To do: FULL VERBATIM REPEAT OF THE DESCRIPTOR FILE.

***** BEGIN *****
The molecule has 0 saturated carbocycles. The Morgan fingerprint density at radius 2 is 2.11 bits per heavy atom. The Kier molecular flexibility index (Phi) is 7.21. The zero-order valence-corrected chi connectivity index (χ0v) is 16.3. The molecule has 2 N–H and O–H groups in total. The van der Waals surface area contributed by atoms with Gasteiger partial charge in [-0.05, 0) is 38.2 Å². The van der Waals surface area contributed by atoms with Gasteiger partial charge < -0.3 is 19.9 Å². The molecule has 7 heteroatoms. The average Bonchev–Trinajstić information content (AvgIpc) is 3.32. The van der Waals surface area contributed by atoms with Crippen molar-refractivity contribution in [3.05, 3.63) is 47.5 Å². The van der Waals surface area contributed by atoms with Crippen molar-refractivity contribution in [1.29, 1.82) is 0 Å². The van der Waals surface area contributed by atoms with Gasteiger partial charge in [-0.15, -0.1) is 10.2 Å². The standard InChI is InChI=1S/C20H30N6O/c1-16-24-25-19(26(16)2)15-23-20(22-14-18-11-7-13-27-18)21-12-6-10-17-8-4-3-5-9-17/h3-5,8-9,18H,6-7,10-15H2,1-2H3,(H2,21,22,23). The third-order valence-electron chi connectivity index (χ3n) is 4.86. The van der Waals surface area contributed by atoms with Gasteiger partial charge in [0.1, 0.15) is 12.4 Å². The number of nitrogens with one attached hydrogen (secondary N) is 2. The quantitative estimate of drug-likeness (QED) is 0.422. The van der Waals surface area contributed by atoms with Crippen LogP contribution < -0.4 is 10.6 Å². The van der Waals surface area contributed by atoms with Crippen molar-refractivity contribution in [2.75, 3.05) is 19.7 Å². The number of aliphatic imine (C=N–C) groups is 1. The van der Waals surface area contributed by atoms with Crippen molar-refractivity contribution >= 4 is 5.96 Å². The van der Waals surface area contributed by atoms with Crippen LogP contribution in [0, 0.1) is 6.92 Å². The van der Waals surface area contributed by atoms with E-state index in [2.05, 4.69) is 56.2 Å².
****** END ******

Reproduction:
The molecule has 0 saturated carbocycles. The Morgan fingerprint density at radius 2 is 2.11 bits per heavy atom. The Kier molecular flexibility index (Phi) is 7.21. The zero-order valence-corrected chi connectivity index (χ0v) is 16.3. The molecule has 2 N–H and O–H groups in total. The van der Waals surface area contributed by atoms with Gasteiger partial charge in [-0.05, 0) is 38.2 Å². The van der Waals surface area contributed by atoms with Gasteiger partial charge < -0.3 is 19.9 Å². The molecule has 7 heteroatoms. The average Bonchev–Trinajstić information content (AvgIpc) is 3.32. The van der Waals surface area contributed by atoms with Crippen molar-refractivity contribution in [3.05, 3.63) is 47.5 Å². The van der Waals surface area contributed by atoms with Crippen molar-refractivity contribution in [1.29, 1.82) is 0 Å². The van der Waals surface area contributed by atoms with Gasteiger partial charge in [-0.15, -0.1) is 10.2 Å². The standard InChI is InChI=1S/C20H30N6O/c1-16-24-25-19(26(16)2)15-23-20(22-14-18-11-7-13-27-18)21-12-6-10-17-8-4-3-5-9-17/h3-5,8-9,18H,6-7,10-15H2,1-2H3,(H2,21,22,23). The third-order valence-electron chi connectivity index (χ3n) is 4.86. The van der Waals surface area contributed by atoms with Gasteiger partial charge in [0.1, 0.15) is 12.4 Å². The number of nitrogens with one attached hydrogen (secondary N) is 2. The quantitative estimate of drug-likeness (QED) is 0.422. The van der Waals surface area contributed by atoms with Crippen LogP contribution < -0.4 is 10.6 Å². The van der Waals surface area contributed by atoms with Crippen molar-refractivity contribution in [2.75, 3.05) is 19.7 Å². The number of aliphatic imine (C=N–C) groups is 1. The van der Waals surface area contributed by atoms with Crippen molar-refractivity contribution >= 4 is 5.96 Å². The van der Waals surface area contributed by atoms with Crippen LogP contribution in [0, 0.1) is 6.92 Å². The van der Waals surface area contributed by atoms with E-state index in [2.05, 4.69) is 56.2 Å².